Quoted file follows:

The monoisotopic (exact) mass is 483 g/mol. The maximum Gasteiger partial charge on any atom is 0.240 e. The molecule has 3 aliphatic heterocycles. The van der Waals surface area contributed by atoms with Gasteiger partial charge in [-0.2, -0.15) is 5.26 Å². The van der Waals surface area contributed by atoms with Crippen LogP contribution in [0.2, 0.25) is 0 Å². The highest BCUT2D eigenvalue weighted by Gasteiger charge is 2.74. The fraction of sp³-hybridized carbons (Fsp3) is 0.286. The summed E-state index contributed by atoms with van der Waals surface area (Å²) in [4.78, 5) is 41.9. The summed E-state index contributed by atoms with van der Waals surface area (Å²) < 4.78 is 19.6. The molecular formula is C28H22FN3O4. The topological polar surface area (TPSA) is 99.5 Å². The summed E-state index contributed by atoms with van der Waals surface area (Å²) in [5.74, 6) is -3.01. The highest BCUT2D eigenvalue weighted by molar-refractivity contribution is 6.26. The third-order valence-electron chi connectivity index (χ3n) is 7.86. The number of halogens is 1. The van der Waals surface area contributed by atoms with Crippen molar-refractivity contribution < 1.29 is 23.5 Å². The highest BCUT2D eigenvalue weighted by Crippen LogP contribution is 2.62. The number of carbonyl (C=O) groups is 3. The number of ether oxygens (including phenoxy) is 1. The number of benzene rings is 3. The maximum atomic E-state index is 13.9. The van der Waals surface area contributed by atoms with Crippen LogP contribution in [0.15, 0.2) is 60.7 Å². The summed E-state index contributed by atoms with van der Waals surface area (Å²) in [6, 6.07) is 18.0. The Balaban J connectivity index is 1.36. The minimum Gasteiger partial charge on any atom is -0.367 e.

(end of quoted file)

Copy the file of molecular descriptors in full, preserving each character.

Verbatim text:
The monoisotopic (exact) mass is 483 g/mol. The maximum Gasteiger partial charge on any atom is 0.240 e. The molecule has 3 aliphatic heterocycles. The van der Waals surface area contributed by atoms with Gasteiger partial charge in [-0.2, -0.15) is 5.26 Å². The van der Waals surface area contributed by atoms with Crippen LogP contribution in [0.2, 0.25) is 0 Å². The highest BCUT2D eigenvalue weighted by Gasteiger charge is 2.74. The fraction of sp³-hybridized carbons (Fsp3) is 0.286. The summed E-state index contributed by atoms with van der Waals surface area (Å²) in [4.78, 5) is 41.9. The summed E-state index contributed by atoms with van der Waals surface area (Å²) < 4.78 is 19.6. The molecular formula is C28H22FN3O4. The topological polar surface area (TPSA) is 99.5 Å². The summed E-state index contributed by atoms with van der Waals surface area (Å²) in [5.74, 6) is -3.01. The highest BCUT2D eigenvalue weighted by molar-refractivity contribution is 6.26. The third-order valence-electron chi connectivity index (χ3n) is 7.86. The number of halogens is 1. The van der Waals surface area contributed by atoms with Crippen molar-refractivity contribution < 1.29 is 23.5 Å². The highest BCUT2D eigenvalue weighted by Crippen LogP contribution is 2.62. The number of carbonyl (C=O) groups is 3. The number of ether oxygens (including phenoxy) is 1. The number of benzene rings is 3. The maximum atomic E-state index is 13.9. The van der Waals surface area contributed by atoms with Crippen LogP contribution in [0.15, 0.2) is 60.7 Å². The summed E-state index contributed by atoms with van der Waals surface area (Å²) in [6, 6.07) is 18.0. The Balaban J connectivity index is 1.36. The minimum Gasteiger partial charge on any atom is -0.367 e.